Walter Hood Fitch was a botanical illustrator, born in Glasgow, Scotland, who executed some 10,000 drawings for various publications. His work in colour lithograph, including 2700 illustrations for Curtis's Botanical Magazine, produced up to 200 plates per year.
Fitch was involved in fabric printing from the age of 17 and took to botanical art after meeting William Jackson Hooker, Regius Professor of Botany, a competent botanical illustrator, and the editor of Curtis's Botanical Magazine. Fitch's first lithograph of Mimulus roseus appeared in the Botanical Magazine in 1834, and he soon became its sole artist. In 1841 W.J. Hooker became director of Royal Botanic Gardens, Kew and Fitch moved to London. After 1841 Fitch was the sole artist for all official and unofficial publications issued by Kew; his work was paid for by Hooker personally. It was not unusual for him to work on several different publications simultaneously; he could draw directly onto the lithographic stone to save time. These chromolithographs were based on botanical illustrations provided by Hooker and others, and produced some of his most spectacular results.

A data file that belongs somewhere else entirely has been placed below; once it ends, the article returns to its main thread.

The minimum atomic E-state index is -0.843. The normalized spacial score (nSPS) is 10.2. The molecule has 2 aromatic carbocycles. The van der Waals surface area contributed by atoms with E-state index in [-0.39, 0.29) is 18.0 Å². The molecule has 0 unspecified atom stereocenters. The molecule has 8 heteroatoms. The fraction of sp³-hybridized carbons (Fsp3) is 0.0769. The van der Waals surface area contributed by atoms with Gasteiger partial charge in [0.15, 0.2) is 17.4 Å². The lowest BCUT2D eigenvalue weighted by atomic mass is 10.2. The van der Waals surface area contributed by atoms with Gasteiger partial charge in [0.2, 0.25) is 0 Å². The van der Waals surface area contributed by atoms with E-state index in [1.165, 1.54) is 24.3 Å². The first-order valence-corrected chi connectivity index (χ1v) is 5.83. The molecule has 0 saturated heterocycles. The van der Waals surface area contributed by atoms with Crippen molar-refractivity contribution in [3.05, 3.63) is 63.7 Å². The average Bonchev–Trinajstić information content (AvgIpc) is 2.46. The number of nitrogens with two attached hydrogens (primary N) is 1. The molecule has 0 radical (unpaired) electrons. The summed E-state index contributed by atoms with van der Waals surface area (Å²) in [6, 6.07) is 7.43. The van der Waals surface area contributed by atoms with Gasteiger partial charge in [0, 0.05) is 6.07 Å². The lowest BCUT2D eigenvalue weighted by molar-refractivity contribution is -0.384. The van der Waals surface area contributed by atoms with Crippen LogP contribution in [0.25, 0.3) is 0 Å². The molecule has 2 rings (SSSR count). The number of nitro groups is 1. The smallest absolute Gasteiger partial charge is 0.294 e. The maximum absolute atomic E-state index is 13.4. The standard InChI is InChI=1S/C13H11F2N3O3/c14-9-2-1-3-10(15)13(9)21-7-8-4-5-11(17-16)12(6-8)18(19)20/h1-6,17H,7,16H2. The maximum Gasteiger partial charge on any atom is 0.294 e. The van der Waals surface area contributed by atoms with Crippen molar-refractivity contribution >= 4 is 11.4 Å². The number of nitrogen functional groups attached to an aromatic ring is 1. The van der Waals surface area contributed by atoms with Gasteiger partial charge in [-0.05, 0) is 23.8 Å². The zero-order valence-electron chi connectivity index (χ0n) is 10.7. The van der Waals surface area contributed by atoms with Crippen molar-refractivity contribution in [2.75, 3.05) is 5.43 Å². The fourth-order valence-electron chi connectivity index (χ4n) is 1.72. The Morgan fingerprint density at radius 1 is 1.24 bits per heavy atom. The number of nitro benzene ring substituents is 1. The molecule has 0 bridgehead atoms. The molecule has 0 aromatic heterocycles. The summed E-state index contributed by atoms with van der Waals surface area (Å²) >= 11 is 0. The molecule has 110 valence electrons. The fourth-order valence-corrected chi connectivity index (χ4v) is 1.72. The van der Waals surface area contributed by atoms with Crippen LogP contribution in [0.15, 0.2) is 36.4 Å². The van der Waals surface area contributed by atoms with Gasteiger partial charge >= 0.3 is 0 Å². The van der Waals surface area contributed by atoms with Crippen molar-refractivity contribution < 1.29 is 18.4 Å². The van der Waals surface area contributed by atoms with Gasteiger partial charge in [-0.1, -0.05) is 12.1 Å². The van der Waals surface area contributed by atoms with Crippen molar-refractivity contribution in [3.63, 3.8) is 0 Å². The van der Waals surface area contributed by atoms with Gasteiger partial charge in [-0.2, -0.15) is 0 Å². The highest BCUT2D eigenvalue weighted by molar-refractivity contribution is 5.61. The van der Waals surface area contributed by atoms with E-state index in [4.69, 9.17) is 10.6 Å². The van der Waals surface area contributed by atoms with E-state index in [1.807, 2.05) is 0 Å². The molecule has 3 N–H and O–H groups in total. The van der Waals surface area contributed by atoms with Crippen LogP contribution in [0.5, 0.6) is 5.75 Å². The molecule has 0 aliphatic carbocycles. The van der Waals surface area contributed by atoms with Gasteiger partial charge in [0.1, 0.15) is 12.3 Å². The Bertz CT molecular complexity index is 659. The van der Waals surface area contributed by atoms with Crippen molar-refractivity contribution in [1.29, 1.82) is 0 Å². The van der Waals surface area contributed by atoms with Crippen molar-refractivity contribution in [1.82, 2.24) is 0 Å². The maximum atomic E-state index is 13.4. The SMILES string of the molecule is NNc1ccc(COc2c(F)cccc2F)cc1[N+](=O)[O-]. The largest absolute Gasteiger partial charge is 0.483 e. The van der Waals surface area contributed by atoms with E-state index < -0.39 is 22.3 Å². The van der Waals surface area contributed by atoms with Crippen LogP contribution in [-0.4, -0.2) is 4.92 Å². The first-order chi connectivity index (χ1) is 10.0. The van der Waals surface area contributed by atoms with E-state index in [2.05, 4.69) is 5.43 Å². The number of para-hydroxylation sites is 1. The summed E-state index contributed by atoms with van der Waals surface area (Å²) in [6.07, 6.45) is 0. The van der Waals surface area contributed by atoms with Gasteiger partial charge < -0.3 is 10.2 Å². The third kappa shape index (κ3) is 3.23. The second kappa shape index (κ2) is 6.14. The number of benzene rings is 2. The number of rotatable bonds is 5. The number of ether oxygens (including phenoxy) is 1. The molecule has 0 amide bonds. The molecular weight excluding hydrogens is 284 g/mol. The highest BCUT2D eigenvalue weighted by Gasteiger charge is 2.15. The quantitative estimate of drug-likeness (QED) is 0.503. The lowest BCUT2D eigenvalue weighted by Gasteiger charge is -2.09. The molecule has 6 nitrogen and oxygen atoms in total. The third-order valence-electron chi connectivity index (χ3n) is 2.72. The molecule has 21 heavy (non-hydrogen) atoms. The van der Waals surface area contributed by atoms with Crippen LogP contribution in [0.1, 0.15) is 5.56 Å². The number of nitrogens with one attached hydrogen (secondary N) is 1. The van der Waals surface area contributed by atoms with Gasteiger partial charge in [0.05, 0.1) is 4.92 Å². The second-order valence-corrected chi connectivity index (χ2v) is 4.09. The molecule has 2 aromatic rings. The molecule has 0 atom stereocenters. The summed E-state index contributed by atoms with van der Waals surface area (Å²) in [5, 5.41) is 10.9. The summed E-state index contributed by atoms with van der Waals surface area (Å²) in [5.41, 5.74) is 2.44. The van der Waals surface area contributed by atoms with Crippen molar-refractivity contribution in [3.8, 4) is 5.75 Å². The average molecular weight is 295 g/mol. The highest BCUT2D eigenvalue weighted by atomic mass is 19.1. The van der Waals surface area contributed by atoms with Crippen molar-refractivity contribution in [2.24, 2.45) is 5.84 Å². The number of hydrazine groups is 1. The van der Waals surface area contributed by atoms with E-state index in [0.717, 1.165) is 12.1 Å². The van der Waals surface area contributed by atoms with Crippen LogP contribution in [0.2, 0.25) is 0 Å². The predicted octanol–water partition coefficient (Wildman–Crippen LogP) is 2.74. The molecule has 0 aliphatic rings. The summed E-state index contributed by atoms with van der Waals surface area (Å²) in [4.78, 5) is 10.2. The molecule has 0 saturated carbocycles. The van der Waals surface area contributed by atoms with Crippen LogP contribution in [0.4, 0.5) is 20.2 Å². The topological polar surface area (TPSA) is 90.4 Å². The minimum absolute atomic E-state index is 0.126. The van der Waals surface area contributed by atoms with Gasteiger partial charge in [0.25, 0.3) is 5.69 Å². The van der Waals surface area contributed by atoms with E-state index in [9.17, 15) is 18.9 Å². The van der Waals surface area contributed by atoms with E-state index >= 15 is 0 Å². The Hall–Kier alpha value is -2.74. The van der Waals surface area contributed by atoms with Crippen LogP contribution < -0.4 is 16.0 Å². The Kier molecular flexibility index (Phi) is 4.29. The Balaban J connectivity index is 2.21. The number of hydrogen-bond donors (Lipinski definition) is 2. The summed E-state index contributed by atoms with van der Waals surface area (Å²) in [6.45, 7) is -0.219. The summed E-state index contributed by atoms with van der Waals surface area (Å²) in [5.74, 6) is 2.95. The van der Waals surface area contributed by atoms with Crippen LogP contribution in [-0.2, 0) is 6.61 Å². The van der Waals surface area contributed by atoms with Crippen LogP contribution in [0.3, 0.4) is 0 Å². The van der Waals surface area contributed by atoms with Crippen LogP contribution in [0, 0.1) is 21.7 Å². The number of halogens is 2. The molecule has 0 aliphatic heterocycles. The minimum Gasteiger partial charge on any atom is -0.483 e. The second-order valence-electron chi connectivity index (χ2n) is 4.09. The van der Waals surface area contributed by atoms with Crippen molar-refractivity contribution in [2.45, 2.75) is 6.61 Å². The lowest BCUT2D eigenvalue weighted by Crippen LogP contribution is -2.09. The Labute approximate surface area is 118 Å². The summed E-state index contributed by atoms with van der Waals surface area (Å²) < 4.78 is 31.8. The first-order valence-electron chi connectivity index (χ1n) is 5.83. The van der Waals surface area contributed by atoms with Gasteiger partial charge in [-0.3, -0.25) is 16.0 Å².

Fitch's important works are his illustrations for William Hooker's A century of orchidaceous plants (1849), and for James Bateman's A Monograph of Odontoglossum (1864–74). He also created around 500 plates for Hooker's Icones Plantarum (1836–76) and four lithographic plates for the monograph Victoria Regia. The latter work received critical acclaim in the Athenaeum, "they are accurate, and they are beautiful".